Discovering India and how it works

05 January, 2016 | Hyderabad

On Monday evening, students from the Cornell University in New York were given a warm welcome to India by the Sathguru foundation as a part of the international agricultural and rural development exchange programme

This annual field trip visit will expose the students to the agriculture, textiles and dairy industries of South India. Connie Potter, a student of agriculture and life sceinces at Cornell University, said.

“It’s a great opportunity for me to understand the different practices of agriculture in India. We have been to the Akshay Patra foundation, a place which cooks for thousands of children every day. It was also amazing learning about the process of how they source raw materials and then how the prepared food reaches thousands of school children every single day.”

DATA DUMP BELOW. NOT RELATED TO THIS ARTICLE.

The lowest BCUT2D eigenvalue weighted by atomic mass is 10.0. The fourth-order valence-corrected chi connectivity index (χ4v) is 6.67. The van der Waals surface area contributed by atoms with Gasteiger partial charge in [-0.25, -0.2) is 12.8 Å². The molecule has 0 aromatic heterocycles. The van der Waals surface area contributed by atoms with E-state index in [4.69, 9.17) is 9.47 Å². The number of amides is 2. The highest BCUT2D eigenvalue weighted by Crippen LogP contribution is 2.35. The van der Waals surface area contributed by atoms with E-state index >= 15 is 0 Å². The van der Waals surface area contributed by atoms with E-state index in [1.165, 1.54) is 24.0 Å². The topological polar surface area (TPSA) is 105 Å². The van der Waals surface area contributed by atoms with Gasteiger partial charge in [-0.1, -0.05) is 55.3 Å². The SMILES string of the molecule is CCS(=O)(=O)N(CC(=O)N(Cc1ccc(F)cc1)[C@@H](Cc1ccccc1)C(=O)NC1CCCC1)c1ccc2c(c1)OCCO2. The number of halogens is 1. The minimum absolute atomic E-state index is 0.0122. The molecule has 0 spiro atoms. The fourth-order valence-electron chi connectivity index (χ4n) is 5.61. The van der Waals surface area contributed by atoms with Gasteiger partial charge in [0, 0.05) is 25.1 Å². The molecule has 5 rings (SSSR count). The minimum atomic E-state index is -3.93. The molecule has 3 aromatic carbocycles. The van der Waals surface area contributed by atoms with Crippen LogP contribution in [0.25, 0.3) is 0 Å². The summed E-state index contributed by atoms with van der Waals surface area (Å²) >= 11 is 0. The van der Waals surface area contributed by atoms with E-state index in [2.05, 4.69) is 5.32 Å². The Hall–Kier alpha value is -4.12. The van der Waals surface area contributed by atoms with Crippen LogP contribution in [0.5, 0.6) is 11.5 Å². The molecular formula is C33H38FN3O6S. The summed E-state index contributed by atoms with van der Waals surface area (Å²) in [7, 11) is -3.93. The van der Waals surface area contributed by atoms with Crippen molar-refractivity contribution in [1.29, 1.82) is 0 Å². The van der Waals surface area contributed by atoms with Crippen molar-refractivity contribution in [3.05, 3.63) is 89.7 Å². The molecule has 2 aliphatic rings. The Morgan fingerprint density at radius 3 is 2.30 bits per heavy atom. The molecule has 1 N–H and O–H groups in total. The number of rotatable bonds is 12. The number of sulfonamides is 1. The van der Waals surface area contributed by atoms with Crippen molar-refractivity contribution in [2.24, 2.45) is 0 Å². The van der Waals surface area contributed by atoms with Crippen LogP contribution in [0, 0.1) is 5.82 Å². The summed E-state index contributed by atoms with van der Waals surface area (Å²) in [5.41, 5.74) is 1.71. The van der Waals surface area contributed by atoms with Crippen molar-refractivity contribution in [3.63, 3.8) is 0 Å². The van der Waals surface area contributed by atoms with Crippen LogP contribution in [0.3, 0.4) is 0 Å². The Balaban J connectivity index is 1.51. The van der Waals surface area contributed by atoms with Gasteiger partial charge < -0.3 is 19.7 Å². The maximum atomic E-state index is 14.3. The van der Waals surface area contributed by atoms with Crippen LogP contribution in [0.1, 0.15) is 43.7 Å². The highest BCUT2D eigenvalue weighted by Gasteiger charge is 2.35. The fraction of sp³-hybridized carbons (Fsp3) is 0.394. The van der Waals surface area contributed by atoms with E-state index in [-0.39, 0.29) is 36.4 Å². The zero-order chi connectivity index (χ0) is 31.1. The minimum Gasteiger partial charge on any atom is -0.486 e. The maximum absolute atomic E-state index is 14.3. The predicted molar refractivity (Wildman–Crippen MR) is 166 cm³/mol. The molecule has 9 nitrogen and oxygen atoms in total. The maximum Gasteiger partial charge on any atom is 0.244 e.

Meanwhile, Daniel Sweeney, a student of plant breeding, said. “we have been to the Indian Institute of Rice Research in Hyderabad and studied several rice types. The types of rice that are cultivated in flat plains and in hilly terrains are different. So, it has been a learning experience. Sweeney comes from America's mid-west and he talked about the differences in agricultural practices between India and the United States.

"The most notable difference is the scale. We have huge fields and farms and the technology really helps bring out the best results. Here, I notice that the fields and farms are much smaller in size... but technology is fast catching up in India."

The visit does not include only Telangana. In India for 15 days, the students will also travel to Karnataka and Tamil Nadu So what is the end result of their learning?

About the programme, Allison Keggan, a student of food and agriculture said: “It will give us global exposure and the understanding of different cultures. The resources that the University provides will help us gain practical experience.

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